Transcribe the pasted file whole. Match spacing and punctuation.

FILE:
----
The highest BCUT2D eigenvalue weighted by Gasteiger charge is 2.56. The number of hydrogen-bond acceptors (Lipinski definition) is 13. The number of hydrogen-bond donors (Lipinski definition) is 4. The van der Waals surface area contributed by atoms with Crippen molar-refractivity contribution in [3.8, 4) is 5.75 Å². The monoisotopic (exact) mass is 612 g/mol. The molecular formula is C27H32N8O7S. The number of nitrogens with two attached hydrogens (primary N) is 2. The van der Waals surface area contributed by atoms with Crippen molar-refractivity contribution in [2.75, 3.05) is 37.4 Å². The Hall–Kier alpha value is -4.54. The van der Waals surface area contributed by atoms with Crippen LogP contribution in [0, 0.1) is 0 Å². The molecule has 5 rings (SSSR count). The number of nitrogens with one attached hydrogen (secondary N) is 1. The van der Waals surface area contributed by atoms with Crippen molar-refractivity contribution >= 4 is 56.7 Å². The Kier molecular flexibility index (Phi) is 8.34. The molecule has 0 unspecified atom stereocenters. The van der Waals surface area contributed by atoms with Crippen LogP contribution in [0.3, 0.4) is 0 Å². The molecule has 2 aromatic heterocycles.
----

The highest BCUT2D eigenvalue weighted by Gasteiger charge is 2.56. The number of hydrogen-bond acceptors (Lipinski definition) is 13. The number of hydrogen-bond donors (Lipinski definition) is 4. The van der Waals surface area contributed by atoms with Crippen molar-refractivity contribution in [3.8, 4) is 5.75 Å². The monoisotopic (exact) mass is 612 g/mol. The molecular formula is C27H32N8O7S. The number of nitrogens with two attached hydrogens (primary N) is 2. The van der Waals surface area contributed by atoms with Crippen molar-refractivity contribution in [2.75, 3.05) is 37.4 Å². The Hall–Kier alpha value is -4.54. The van der Waals surface area contributed by atoms with Crippen LogP contribution in [0, 0.1) is 0 Å². The molecule has 5 rings (SSSR count). The number of nitrogens with one attached hydrogen (secondary N) is 1. The van der Waals surface area contributed by atoms with Crippen molar-refractivity contribution >= 4 is 56.7 Å². The Kier molecular flexibility index (Phi) is 8.34. The molecule has 0 unspecified atom stereocenters. The van der Waals surface area contributed by atoms with Crippen LogP contribution in [0.3, 0.4) is 0 Å². The molecule has 2 aromatic heterocycles.